What Is Double Entry Bookkeeping?

Double entry bookkeeping is the basic
fundamental aspect using in bookkeeping. All computerised bookkeeping
software uses the basic principle of double entry bookkeeping in the
processing of transactions and its a skill you need to know if you
want to use these software programs.




A lot of people think they can just
enter transactions without understanding the double entry bookkeeping
that is taking place but if you need to enter journals to make
adjustments which at times is necessary, without learning the basic
principles you will simply get your self confused and your accounts
in a mess.

Its easier that you think to understand
as its a basic underlying principle that for every debit there is an
equal sized credit (or combination of credits) and for every credit
there is an equal sized debit (or combination of debits).

Think of it as balancing a scale. You
need a equal weight on each side to balance.

So for example I buy some stock for
£200 and pay by cash. My stock purchase is a debit for £200 and so
my petty cash account must have a credit of £200 posted.

The main thing I find that confuses
people is if you pay money into your bank account it is deemed as a
credit yet when preparing accounts it would be a debit on the
accounts, why?

Well the answer is that its a debit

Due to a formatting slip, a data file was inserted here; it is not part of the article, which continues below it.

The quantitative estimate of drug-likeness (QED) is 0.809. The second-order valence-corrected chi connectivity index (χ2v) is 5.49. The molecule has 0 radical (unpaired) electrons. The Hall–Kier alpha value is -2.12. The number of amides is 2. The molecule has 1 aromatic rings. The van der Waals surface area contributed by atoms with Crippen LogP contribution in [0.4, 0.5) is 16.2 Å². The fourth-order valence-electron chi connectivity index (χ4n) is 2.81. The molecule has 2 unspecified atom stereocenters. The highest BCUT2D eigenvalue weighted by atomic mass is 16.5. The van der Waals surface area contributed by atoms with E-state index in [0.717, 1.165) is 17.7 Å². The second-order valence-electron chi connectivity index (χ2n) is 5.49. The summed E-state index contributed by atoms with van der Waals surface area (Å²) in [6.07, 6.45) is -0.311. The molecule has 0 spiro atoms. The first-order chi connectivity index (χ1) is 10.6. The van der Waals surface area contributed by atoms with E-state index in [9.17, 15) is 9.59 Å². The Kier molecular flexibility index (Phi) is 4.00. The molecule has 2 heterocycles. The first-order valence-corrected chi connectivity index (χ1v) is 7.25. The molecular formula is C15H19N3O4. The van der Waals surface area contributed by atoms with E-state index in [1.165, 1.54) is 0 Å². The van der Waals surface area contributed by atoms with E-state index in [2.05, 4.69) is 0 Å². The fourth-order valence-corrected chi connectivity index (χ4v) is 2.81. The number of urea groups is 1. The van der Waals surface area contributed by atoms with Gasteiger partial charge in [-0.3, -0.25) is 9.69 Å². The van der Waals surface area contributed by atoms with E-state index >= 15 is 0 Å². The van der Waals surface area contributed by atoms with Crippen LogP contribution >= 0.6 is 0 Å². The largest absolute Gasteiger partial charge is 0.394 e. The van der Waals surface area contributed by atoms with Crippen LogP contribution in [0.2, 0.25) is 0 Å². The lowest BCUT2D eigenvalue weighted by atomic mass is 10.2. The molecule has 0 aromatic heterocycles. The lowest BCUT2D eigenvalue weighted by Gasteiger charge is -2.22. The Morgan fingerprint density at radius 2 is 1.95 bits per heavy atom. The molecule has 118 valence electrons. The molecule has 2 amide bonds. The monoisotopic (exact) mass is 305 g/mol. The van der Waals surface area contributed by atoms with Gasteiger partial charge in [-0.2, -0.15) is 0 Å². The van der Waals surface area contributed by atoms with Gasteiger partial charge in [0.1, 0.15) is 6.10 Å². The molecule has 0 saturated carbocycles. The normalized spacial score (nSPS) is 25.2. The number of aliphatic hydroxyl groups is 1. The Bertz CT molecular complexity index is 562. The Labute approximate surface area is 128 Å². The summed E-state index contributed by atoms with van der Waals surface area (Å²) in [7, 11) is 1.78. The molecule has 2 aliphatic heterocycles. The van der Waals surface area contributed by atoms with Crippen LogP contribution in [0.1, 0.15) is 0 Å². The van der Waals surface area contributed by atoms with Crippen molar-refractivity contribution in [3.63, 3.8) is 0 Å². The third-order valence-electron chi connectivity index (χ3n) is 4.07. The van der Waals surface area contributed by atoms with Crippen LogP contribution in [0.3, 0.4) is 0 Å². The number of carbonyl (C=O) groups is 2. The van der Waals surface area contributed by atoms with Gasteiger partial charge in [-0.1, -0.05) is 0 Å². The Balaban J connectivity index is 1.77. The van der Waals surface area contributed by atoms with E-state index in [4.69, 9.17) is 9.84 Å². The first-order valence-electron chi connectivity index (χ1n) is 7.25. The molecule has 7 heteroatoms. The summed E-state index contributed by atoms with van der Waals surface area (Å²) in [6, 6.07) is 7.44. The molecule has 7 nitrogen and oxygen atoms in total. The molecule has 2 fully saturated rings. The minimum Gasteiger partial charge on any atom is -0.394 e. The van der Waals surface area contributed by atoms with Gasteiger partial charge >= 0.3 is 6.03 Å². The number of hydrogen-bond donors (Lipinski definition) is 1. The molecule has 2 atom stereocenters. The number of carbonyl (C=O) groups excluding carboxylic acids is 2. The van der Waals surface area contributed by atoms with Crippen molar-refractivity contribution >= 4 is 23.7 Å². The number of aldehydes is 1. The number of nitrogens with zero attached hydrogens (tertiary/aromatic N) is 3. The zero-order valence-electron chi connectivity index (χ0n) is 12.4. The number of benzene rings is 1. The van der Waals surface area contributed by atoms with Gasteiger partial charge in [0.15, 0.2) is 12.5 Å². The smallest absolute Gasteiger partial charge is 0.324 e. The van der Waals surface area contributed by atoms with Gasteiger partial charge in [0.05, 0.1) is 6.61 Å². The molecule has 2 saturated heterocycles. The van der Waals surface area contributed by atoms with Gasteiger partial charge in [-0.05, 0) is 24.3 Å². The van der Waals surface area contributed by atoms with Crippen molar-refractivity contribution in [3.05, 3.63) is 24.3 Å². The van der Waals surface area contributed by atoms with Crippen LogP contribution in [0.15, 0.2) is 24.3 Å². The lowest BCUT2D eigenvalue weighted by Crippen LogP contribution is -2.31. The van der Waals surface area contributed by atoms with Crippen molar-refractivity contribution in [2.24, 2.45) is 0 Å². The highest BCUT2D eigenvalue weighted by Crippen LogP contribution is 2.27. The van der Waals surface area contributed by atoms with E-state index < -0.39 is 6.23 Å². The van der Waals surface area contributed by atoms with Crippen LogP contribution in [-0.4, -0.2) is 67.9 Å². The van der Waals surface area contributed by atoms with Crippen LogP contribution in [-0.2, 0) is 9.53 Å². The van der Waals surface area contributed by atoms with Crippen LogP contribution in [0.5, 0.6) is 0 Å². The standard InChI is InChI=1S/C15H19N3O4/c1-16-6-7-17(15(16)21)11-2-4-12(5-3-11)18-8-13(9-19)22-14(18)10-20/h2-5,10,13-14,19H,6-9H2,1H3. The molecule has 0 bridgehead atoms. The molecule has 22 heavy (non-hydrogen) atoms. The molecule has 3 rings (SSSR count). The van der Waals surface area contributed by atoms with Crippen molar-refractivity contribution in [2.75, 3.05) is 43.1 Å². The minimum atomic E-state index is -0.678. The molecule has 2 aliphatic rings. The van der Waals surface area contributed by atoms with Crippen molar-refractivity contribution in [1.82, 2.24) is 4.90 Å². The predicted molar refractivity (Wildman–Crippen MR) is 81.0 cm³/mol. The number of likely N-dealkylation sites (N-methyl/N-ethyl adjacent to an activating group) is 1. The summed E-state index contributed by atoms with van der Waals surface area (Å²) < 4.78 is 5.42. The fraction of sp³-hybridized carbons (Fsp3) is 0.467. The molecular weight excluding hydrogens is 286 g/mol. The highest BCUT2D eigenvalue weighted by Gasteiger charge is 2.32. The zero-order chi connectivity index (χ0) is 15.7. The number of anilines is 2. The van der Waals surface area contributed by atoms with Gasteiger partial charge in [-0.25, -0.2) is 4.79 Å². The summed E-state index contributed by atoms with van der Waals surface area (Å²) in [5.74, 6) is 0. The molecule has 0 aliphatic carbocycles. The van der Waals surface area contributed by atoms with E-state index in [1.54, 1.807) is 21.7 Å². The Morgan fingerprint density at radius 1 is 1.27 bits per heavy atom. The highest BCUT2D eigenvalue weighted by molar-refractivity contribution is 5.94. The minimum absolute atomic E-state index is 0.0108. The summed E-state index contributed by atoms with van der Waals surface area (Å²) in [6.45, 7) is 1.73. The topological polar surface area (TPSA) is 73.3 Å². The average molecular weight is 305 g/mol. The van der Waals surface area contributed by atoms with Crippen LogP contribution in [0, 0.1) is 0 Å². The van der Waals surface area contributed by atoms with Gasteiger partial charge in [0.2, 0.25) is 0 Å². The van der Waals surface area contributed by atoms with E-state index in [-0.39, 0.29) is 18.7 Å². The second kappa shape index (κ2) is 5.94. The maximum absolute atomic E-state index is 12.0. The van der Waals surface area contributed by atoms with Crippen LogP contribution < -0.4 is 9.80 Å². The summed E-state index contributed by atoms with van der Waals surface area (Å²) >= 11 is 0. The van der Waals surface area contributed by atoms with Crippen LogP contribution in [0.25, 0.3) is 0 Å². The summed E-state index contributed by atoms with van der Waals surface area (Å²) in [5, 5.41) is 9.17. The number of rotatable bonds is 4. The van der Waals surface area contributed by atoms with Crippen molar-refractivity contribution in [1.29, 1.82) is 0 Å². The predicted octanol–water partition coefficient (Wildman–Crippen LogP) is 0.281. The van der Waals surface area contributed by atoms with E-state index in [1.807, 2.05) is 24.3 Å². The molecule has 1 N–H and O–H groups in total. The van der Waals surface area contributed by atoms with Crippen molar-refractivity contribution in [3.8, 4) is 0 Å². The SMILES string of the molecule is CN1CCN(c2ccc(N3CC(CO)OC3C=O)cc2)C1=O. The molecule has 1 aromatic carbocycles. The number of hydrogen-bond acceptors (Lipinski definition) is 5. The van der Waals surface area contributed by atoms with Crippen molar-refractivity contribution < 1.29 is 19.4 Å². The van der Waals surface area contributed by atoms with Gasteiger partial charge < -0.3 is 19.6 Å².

from the banks point of view, if I pay money into a bank account I
become a creditor of the bank and as such my money is a liability to
them (i.e. they owe me that money) and liabilities are a credit so
from the banks point of view I am a liability and they credit that
account, when we prepare business accounts that same money is an
asset of our business and assets are a Debit, therefore we debit the
business accounts in order to accurately show our asset.

I tend to find the acronym DEAD CLIC is
the easiest way to remember whether I need a Credit or Debit.

DEAD is Debit, Expenses, Assets,
Drawings

CLIC IS Credit, Liabilities, Income,
Capital

So we Debit our expenses, assets and
drawings and Credit our Liabilities, Income and Drawings.

This was one of the first things I
learnt when I attended a bookkeeping course and I still use it today
as there are times you just have to think back to basics no matter
how often you use the skills.

LEARN MORE ABOUT DOUBLE ENTRY BOOKKEEPING HERE

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